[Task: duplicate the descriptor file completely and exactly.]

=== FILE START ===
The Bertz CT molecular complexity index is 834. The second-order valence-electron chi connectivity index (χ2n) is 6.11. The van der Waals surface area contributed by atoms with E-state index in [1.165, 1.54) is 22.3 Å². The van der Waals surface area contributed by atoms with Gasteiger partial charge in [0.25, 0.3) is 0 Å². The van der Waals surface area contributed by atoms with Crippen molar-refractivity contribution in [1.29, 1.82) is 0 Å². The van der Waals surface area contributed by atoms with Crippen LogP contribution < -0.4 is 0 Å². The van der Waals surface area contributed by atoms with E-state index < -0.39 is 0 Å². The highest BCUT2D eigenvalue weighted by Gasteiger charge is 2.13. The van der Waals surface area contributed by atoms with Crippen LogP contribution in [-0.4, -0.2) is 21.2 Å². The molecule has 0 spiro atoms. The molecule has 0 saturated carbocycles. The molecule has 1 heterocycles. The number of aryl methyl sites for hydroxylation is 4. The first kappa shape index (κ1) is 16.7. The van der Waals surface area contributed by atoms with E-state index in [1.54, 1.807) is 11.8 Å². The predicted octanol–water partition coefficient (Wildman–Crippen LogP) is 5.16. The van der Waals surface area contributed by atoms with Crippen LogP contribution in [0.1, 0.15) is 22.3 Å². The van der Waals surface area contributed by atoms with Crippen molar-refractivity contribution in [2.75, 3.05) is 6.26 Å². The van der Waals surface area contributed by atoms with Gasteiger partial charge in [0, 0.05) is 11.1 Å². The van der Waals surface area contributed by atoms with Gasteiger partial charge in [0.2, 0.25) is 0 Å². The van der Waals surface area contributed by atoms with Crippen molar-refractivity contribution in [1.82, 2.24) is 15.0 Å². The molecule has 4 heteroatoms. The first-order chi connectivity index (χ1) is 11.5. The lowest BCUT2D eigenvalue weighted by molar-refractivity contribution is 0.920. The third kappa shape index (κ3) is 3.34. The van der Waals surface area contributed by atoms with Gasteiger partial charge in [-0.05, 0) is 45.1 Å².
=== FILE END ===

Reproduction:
The Bertz CT molecular complexity index is 834. The second-order valence-electron chi connectivity index (χ2n) is 6.11. The van der Waals surface area contributed by atoms with E-state index in [1.165, 1.54) is 22.3 Å². The van der Waals surface area contributed by atoms with Gasteiger partial charge in [0.25, 0.3) is 0 Å². The van der Waals surface area contributed by atoms with Crippen molar-refractivity contribution in [1.29, 1.82) is 0 Å². The van der Waals surface area contributed by atoms with Crippen LogP contribution < -0.4 is 0 Å². The van der Waals surface area contributed by atoms with E-state index < -0.39 is 0 Å². The highest BCUT2D eigenvalue weighted by Gasteiger charge is 2.13. The van der Waals surface area contributed by atoms with Crippen LogP contribution in [-0.4, -0.2) is 21.2 Å². The molecule has 0 spiro atoms. The molecule has 0 saturated carbocycles. The molecule has 1 heterocycles. The number of aryl methyl sites for hydroxylation is 4. The first kappa shape index (κ1) is 16.7. The van der Waals surface area contributed by atoms with E-state index in [1.54, 1.807) is 11.8 Å². The predicted octanol–water partition coefficient (Wildman–Crippen LogP) is 5.16. The van der Waals surface area contributed by atoms with Crippen LogP contribution in [0.1, 0.15) is 22.3 Å². The van der Waals surface area contributed by atoms with Crippen molar-refractivity contribution in [2.75, 3.05) is 6.26 Å². The van der Waals surface area contributed by atoms with Gasteiger partial charge in [0, 0.05) is 11.1 Å². The van der Waals surface area contributed by atoms with Gasteiger partial charge in [0.2, 0.25) is 0 Å². The van der Waals surface area contributed by atoms with Crippen molar-refractivity contribution in [1.82, 2.24) is 15.0 Å². The molecule has 4 heteroatoms. The first-order chi connectivity index (χ1) is 11.5. The lowest BCUT2D eigenvalue weighted by molar-refractivity contribution is 0.920. The third kappa shape index (κ3) is 3.34. The van der Waals surface area contributed by atoms with Gasteiger partial charge in [-0.05, 0) is 45.1 Å².